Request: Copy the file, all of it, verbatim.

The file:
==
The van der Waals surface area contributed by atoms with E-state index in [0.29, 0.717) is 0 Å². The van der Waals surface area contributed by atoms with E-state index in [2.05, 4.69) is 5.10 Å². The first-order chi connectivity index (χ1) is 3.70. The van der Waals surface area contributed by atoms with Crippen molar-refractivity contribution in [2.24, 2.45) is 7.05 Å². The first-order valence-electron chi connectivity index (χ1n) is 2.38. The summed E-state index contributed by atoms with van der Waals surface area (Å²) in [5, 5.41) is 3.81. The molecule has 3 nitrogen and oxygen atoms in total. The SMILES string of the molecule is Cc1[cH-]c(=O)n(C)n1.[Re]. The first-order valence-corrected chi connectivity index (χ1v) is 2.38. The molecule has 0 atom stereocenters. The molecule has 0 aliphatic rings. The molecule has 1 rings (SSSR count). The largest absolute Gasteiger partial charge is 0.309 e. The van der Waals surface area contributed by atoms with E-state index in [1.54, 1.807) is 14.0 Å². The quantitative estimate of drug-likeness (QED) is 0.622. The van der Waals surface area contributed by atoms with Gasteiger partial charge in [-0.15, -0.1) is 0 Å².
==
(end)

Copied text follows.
The van der Waals surface area contributed by atoms with E-state index in [0.29, 0.717) is 0 Å². The van der Waals surface area contributed by atoms with E-state index in [2.05, 4.69) is 5.10 Å². The first-order chi connectivity index (χ1) is 3.70. The van der Waals surface area contributed by atoms with Crippen molar-refractivity contribution in [2.24, 2.45) is 7.05 Å². The first-order valence-electron chi connectivity index (χ1n) is 2.38. The summed E-state index contributed by atoms with van der Waals surface area (Å²) in [5, 5.41) is 3.81. The molecule has 3 nitrogen and oxygen atoms in total. The SMILES string of the molecule is Cc1[cH-]c(=O)n(C)n1.[Re]. The first-order valence-corrected chi connectivity index (χ1v) is 2.38. The molecule has 0 atom stereocenters. The molecule has 0 aliphatic rings. The molecule has 1 rings (SSSR count). The largest absolute Gasteiger partial charge is 0.309 e. The van der Waals surface area contributed by atoms with E-state index in [1.54, 1.807) is 14.0 Å². The quantitative estimate of drug-likeness (QED) is 0.622. The van der Waals surface area contributed by atoms with Gasteiger partial charge in [-0.15, -0.1) is 0 Å².